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Posts Tagged ‘Scallops’

This is a great canapé and couldn’t be simpler. A lovely idea from Jordan Bourke and Rejina Pyo’s Our Korean Kitchen. We will happily do this many times.

Wine Suggestion: A good dry riesling is required, but with a richness of fruit. Our favourite at the moment is Weingut Korrell’s Paradies vineyard dry Riesling from Kreuznacher in the Nahe region; poised and elegant, rich and dry. The hints of lime match the scallop dish so well.

Scallops with Salted Sesame Oil – serves 6

  • 8 scallops, the scallops in our fish shop had the roes removed, but it’s fine to leave them on
  • 1½ tbsp vegetable oil
  • 1 garlic cloves, crushed
  • a squeeze of lemon juice
  • 1 tsp toasted sesame seeds

FOR THE SALTED SESAME OIL

  • 1 tbsp roasted sesame seed oil
  • ½ tsp sea salt

Cut the tough white bit off the side of each scallop.

Heat the oil in a frying pan over a high heat. Thread 2 scallops onto 4 small wooden skewers (you can soak these for a bit before using to stop them burning).

Lightly season the scallops skewers with salt and pepper.

When the pan is very hot, add the skewers and fry, without moving, for 1 minute. Flip over and cook for another 40 seconds. Add the garlic and a squeeze of lemon juice and fry for just 10 seconds, then remove from the heat.

Serve with the sesame seeds and chives scattered over and the salted sesame oil for dipping.

(Original recipe from Our Korean Kitchen by Jordan Bourke & Rejina Pyo, Weidenfeld & Nicolson, 2015.)

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Scallop & prawn risotto

We brought in the new decade with this fabulous scallop and prawn risotto. Couldn’t be simpler to make but tastes really special. Scallops aren’t cheap but you only need a few for this and they are totally worth it.

Wine Suggestion: A special occasion with a special person requires a special wine. Made by the brilliant Dermot Sugrue, his Cuvée Dr Brendan O’Regan is multilayered, multidimensional and complex. To be honest this is the best English Sparkling we’ve tasted and it has a great roundness and weight alongside it’s natural freshness which allowed us to start with seaside, fresh oysters and then segue to a much richer risotto without breaking a sweat.

Scallop & Prawn Risotto – serves 4

  • 100g butter, plus a bit extra
  • 2 shallots, finely chopped
  • 450g risotto rice
  • 750ml-1 litre, hot fish or light chicken stock
  • 350-400g raw peeled prawns
  • 1 lemon, zested and juiced
  • 3 tbsp mascarpone
  • 12 scallops, orange roe and side muscles removed
  • a bunch of chives, finely chopped
  • a small bunch of basil, chopped

Melt the butter in a large heavy-based pan and gently cook the shallot until soft but not coloured. Add the rice and stir until the grains are coated in butter.

Gradually add the hot stock, stirring all the time, until the rice is just tender – about 20 minutes. Add the prawns when the rice is cooked but al dente, then season and add the lemon zest and juice. Turn the prawns until they have turned pink all over, then add the mascarpone and gently fold in.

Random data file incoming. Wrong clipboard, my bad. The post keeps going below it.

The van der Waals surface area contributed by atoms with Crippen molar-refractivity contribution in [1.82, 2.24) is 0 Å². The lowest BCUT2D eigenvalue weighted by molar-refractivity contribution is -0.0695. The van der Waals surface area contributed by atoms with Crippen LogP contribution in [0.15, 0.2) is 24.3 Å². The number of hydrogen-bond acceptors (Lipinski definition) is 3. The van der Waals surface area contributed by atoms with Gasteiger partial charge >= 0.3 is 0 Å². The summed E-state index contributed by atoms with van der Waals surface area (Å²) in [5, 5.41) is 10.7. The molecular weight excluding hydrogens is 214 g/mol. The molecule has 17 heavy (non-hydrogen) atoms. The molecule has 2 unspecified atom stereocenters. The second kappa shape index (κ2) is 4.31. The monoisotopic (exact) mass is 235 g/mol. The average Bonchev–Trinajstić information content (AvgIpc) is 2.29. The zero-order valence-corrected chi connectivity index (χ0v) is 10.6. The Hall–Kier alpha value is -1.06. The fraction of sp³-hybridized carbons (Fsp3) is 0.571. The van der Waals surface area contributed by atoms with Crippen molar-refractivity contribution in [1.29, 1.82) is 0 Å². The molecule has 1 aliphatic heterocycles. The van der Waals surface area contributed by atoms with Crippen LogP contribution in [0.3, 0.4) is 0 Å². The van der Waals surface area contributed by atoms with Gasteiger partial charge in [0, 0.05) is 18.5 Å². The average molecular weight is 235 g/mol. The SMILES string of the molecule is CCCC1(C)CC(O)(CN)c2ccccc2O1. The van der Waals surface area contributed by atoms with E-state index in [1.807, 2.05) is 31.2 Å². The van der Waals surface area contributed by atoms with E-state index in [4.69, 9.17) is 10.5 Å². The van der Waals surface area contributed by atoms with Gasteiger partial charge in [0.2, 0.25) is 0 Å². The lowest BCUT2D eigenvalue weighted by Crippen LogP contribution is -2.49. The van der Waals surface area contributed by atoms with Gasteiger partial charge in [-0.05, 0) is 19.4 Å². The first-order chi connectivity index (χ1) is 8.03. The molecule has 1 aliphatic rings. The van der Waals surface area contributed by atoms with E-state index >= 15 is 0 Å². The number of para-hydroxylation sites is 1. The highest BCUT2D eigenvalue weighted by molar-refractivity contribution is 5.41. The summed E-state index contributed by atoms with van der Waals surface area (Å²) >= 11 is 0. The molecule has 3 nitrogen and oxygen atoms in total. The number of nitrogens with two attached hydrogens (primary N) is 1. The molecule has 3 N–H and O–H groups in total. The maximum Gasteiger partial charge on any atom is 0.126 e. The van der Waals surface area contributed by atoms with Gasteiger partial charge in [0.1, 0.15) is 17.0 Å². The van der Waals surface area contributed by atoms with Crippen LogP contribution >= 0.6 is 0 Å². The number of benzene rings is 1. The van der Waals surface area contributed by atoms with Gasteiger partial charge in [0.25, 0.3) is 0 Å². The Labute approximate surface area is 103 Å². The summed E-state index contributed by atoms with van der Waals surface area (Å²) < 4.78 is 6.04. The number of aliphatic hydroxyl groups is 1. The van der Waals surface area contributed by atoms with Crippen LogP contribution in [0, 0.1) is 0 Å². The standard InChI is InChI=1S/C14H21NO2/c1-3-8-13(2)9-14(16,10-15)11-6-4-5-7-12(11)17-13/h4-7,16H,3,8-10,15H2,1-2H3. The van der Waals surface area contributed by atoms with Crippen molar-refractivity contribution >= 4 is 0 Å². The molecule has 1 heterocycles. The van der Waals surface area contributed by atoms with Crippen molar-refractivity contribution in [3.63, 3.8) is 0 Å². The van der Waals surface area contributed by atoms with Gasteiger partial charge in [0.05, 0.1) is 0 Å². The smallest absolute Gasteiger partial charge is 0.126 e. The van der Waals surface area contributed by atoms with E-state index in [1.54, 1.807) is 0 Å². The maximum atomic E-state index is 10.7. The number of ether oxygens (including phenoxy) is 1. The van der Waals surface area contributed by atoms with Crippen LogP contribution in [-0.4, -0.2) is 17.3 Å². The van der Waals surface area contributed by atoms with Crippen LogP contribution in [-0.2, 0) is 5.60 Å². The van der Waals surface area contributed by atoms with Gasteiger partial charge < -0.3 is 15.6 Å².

Allow the risotto to rest for 5 minutes while you fry the scallops for a minute on each side in a knob of butter in a frying pan. Add these to the risotto and sprinkle with the herbs.

(Original recipe by Lulu Grimes in Olive Magazine, December 2015.)

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This is a delicious recipe from Marcella Hazan’s The Essentials of Classic Italian Cooking. Marcella recommends using canestrelli which are tiny little sweet scallops which are also know as Queen Scallops or Queenies. We didn’t have canestrelli to hand when we made this but achieved a similar effect by chopping up larger scallops so there are lots of little pieces through the dish. Serve the sauce with spaghettini if you can get it, but thicker spaghetti will work too.

Scallop Sauce with Olive Oil Garlic and Hot Pepper – to serve 6

  • 450g fresh queen or deep-sea scallops
  • 8 tbsp extra-virgin olive oil
  • 1 tbsp very finely chopped garlic
  • 2 tbsp chopped parsley
  • chopped hot red chilli pepper, to taste
  • salt
  • 450-675g pasta
  • 45g dry breadcrumbs, lightly toasted in the oven or a dry pan

Wash the scallops in cold water, pat dry with a tea towel and cut into little pieces about 9mm thick.

Put the olive oil and garlic in a saucepan, turn the heat to medium and cook until the garlic becomes pale gold, add the parsley and chilli. Stir and add the scallops and a couple of large pinches of salt. Turn the heat to high, and cook for about 90 seconds, stirring often, until the scallops become opaque and loose their shine. Careful not to overcook them or they will be tough. Taste and adjust the seasoning. If there is a lot of liquid in the pan, remove the scallops with a slotted spoon, and boil down the watery juices. Return the scallops to the pan, turn quickly, then take off the heat.

Toss well with the cooked spaghettini, add the breadcrumbs and toss again.

Drink with: An easy, simple and fruity Grüner Veltliner (GV) works well by not overwhelming this delicate sauce and the spicy white pepper spices in GV complement the spices and chilli in the dish. Don’t spoil the balance by getting a powerful and complex GV.

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